Bees and Irene on the East coast.

Discussion in 'General Beekeeping' started by Iddee, Aug 25, 2011.

  1. Iddee

    Iddee New Member

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    Sent from my Android phone with K-9 Mail. Please excuse my brevity.

    "David R. Tarpy" <david_tarpy@ncsu.edu> wrote:
    Dear extension agents with apiculture responsibilities,

    As you are keenly aware, particularly those of you on the coastal plain, the impending arrival of hurricane Irene poses some significant challenges. When it comes to honey bees, there are some issues to keep in mind both before and after the storm has passed. If your local beekeeper clientele inquire, here are some things to pass along.

    First, make sure hive equipment is secured to resist strong winds. A simple brick on the top lid is likely to be insufficient to keep the lid from flying off in winds above 50 mph. A lidless hive can cause problems for the bees by introducing moisture and letting heat escape. Strapping the lid down or securing with duct tape might be in order, particularly for outlying yards. The same is true for hive boxes, particularly if they are relatively new (i.e., the bees have not yet propolized them together sufficiently).

    Second, be sure to have the hives on sturdy stands or level ground. Entire beehives can be blown over by strong winds, particularly when they are fairly tall with many honey supers or are otherwise top heavy. If the hives are on tall or insecure stands, you can move them onto (dry) level ground temporarily to lessen the chances that they topple.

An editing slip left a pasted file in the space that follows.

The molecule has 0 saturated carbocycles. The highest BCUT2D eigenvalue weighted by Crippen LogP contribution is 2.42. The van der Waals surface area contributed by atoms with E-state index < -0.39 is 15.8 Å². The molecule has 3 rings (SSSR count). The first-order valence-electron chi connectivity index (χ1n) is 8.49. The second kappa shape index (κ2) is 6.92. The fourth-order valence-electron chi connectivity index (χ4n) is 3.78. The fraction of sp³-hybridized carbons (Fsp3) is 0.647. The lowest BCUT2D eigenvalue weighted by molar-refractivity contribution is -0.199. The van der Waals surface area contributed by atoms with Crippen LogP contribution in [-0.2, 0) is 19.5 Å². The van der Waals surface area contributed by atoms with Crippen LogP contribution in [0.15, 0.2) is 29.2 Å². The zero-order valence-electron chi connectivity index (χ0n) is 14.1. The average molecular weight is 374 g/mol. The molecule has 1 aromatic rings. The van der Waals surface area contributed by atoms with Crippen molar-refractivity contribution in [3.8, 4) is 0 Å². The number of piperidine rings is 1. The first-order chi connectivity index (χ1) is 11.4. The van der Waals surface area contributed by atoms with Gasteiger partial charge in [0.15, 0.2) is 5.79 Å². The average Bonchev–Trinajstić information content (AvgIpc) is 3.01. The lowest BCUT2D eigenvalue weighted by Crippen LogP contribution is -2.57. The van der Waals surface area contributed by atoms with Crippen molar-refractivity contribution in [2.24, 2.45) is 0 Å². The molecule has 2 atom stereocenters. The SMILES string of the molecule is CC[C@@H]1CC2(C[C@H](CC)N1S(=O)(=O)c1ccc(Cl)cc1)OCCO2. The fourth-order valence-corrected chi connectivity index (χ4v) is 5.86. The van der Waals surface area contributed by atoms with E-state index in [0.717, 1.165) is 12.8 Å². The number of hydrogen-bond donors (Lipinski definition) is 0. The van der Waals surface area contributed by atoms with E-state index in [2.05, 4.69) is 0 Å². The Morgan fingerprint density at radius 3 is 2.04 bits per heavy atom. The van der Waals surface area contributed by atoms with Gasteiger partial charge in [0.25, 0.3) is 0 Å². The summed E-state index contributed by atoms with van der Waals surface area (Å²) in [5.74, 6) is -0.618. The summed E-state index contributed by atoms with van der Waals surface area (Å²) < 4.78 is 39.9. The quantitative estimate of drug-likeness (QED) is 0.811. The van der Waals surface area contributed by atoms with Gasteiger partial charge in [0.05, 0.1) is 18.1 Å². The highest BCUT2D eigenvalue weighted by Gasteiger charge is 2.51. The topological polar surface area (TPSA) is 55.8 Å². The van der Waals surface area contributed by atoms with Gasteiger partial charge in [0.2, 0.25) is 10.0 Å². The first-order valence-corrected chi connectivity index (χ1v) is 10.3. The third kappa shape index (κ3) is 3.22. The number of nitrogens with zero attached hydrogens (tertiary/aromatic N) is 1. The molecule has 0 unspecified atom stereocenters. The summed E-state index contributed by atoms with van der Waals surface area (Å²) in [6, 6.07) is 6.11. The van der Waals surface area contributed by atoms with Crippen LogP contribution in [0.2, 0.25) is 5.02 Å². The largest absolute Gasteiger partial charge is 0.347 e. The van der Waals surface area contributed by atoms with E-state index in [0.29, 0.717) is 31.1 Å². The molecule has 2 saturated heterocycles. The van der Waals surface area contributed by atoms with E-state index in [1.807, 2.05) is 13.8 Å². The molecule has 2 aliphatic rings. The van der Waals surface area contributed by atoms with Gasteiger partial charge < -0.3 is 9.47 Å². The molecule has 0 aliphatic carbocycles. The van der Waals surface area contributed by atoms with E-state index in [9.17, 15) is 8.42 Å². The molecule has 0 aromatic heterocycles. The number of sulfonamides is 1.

Third, make sure the hives are not in low-lying areas or those prone to flooding. River banks can be useful apiary locations because of their proximity to fresh water, but in flooding conditions entire apiaries can be tragically swept away. Be sure to move any beehives in flood plains until the waters have subsided. Beehives on the ground but in recessed areas can cause water to flood the entrances and may even suffocate the bees if not given an upper entrance.

    Finally, following heavy rains like hurricanes, various state agencies have traditionally sprayed regions with stagnant water to contr ol mosquito outbreaks. Such insecticides can be extremely problematic for honey bees. If you are registered through the NCDA&CS, you will be contacted directly if your beehives are in an area schedule to be sprayed. If you are not registered, however, the state has no means to notify you and your bees may be at risk to insecticide exposure. More information about mosquito abatement programs and how beekeepers can mitigate their problems for their bees can be found at:

    http://www.cals.ncsu.edu/entomology/api ... quito.html

    After the storm has passed, also be sure to check on the integrity of all beehives to ensure that they weathered the storm.

    Be safe, and let me know if you have any questions. Sincerely, David



    ******************************
    David R. Tarpy
    Associate Professor and Extension Apiculturist
    Department of Entomology, Campus Box 7613
    North Carolina State University
    Raleigh, NC 27695-7613
    TEL: (919) 515-1660
    FAX: (919) 515-7746
    CELL: (919) 218-4084
    LAB: (919) 513-7702
    WEB: http://entomology.ncsu.edu/apiculture
    EMAIL: david_tarpy@ncsu.edu